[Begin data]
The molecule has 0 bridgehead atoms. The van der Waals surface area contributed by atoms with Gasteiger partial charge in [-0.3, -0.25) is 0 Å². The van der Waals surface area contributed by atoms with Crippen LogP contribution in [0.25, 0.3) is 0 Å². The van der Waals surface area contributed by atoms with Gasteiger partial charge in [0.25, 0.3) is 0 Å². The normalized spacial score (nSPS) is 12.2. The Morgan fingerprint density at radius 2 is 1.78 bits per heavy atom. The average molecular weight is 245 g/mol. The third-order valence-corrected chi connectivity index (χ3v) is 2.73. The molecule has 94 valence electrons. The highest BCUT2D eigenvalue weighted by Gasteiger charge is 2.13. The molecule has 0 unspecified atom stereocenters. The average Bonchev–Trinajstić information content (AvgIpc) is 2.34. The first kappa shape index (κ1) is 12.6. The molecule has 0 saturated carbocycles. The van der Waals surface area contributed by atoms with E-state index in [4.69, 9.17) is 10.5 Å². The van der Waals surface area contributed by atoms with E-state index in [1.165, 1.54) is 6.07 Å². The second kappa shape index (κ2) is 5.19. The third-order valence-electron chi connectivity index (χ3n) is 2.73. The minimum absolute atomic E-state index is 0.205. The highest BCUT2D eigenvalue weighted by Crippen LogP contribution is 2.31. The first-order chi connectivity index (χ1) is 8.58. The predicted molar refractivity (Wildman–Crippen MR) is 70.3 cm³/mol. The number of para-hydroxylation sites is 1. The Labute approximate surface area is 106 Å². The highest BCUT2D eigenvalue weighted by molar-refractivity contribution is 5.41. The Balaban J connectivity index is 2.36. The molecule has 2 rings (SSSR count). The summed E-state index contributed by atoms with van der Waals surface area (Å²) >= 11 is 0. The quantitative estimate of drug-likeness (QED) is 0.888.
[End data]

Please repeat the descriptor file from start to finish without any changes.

The molecule has 0 bridgehead atoms. The van der Waals surface area contributed by atoms with Gasteiger partial charge in [-0.3, -0.25) is 0 Å². The van der Waals surface area contributed by atoms with Crippen LogP contribution in [0.25, 0.3) is 0 Å². The van der Waals surface area contributed by atoms with Gasteiger partial charge in [0.25, 0.3) is 0 Å². The normalized spacial score (nSPS) is 12.2. The Morgan fingerprint density at radius 2 is 1.78 bits per heavy atom. The average molecular weight is 245 g/mol. The third-order valence-corrected chi connectivity index (χ3v) is 2.73. The molecule has 94 valence electrons. The highest BCUT2D eigenvalue weighted by Gasteiger charge is 2.13. The molecule has 0 unspecified atom stereocenters. The average Bonchev–Trinajstić information content (AvgIpc) is 2.34. The first kappa shape index (κ1) is 12.6. The molecule has 0 saturated carbocycles. The van der Waals surface area contributed by atoms with E-state index in [4.69, 9.17) is 10.5 Å². The van der Waals surface area contributed by atoms with E-state index in [1.165, 1.54) is 6.07 Å². The second kappa shape index (κ2) is 5.19. The third-order valence-electron chi connectivity index (χ3n) is 2.73. The minimum absolute atomic E-state index is 0.205. The highest BCUT2D eigenvalue weighted by Crippen LogP contribution is 2.31. The first-order chi connectivity index (χ1) is 8.58. The predicted molar refractivity (Wildman–Crippen MR) is 70.3 cm³/mol. The number of para-hydroxylation sites is 1. The Labute approximate surface area is 106 Å². The highest BCUT2D eigenvalue weighted by molar-refractivity contribution is 5.41. The Balaban J connectivity index is 2.36. The molecule has 2 rings (SSSR count). The summed E-state index contributed by atoms with van der Waals surface area (Å²) >= 11 is 0. The quantitative estimate of drug-likeness (QED) is 0.888.